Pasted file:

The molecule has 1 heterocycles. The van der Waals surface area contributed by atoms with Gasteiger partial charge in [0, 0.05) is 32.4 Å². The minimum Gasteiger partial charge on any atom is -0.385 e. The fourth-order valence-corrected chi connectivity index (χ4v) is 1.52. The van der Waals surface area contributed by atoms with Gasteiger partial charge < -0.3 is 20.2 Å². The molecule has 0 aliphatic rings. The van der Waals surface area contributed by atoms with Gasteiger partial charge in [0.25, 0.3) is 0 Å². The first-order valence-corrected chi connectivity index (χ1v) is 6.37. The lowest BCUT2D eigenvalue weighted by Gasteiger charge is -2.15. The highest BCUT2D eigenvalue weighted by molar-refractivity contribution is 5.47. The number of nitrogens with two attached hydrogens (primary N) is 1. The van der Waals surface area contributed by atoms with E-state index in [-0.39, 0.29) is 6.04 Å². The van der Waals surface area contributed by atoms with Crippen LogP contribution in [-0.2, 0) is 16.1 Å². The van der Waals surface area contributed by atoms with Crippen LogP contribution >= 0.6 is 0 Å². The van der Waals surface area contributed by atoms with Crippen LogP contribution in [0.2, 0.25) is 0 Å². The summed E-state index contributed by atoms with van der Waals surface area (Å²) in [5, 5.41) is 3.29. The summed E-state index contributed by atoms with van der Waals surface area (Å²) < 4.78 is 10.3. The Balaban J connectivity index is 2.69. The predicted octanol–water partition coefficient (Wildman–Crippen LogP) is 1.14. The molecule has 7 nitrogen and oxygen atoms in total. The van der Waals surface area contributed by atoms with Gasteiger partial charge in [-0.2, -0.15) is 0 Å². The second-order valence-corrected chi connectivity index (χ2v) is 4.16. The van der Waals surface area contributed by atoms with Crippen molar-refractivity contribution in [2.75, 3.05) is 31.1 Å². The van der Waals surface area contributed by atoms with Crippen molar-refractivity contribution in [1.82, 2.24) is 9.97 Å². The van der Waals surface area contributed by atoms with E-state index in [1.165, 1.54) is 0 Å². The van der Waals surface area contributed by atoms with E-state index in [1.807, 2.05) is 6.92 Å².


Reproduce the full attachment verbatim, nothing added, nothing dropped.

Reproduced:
The molecule has 1 heterocycles. The van der Waals surface area contributed by atoms with Gasteiger partial charge in [0, 0.05) is 32.4 Å². The minimum Gasteiger partial charge on any atom is -0.385 e. The fourth-order valence-corrected chi connectivity index (χ4v) is 1.52. The van der Waals surface area contributed by atoms with Gasteiger partial charge < -0.3 is 20.2 Å². The molecule has 0 aliphatic rings. The van der Waals surface area contributed by atoms with Gasteiger partial charge in [0.25, 0.3) is 0 Å². The first-order valence-corrected chi connectivity index (χ1v) is 6.37. The lowest BCUT2D eigenvalue weighted by Gasteiger charge is -2.15. The highest BCUT2D eigenvalue weighted by molar-refractivity contribution is 5.47. The number of nitrogens with two attached hydrogens (primary N) is 1. The van der Waals surface area contributed by atoms with E-state index in [-0.39, 0.29) is 6.04 Å². The van der Waals surface area contributed by atoms with Crippen LogP contribution in [-0.2, 0) is 16.1 Å². The van der Waals surface area contributed by atoms with Crippen LogP contribution >= 0.6 is 0 Å². The van der Waals surface area contributed by atoms with Crippen LogP contribution in [0.2, 0.25) is 0 Å². The summed E-state index contributed by atoms with van der Waals surface area (Å²) in [5, 5.41) is 3.29. The summed E-state index contributed by atoms with van der Waals surface area (Å²) < 4.78 is 10.3. The Balaban J connectivity index is 2.69. The predicted octanol–water partition coefficient (Wildman–Crippen LogP) is 1.14. The molecule has 7 nitrogen and oxygen atoms in total. The van der Waals surface area contributed by atoms with Gasteiger partial charge in [-0.2, -0.15) is 0 Å². The second-order valence-corrected chi connectivity index (χ2v) is 4.16. The van der Waals surface area contributed by atoms with Crippen molar-refractivity contribution in [2.75, 3.05) is 31.1 Å². The van der Waals surface area contributed by atoms with Crippen molar-refractivity contribution in [1.82, 2.24) is 9.97 Å². The van der Waals surface area contributed by atoms with E-state index in [1.165, 1.54) is 0 Å². The van der Waals surface area contributed by atoms with E-state index in [1.807, 2.05) is 6.92 Å².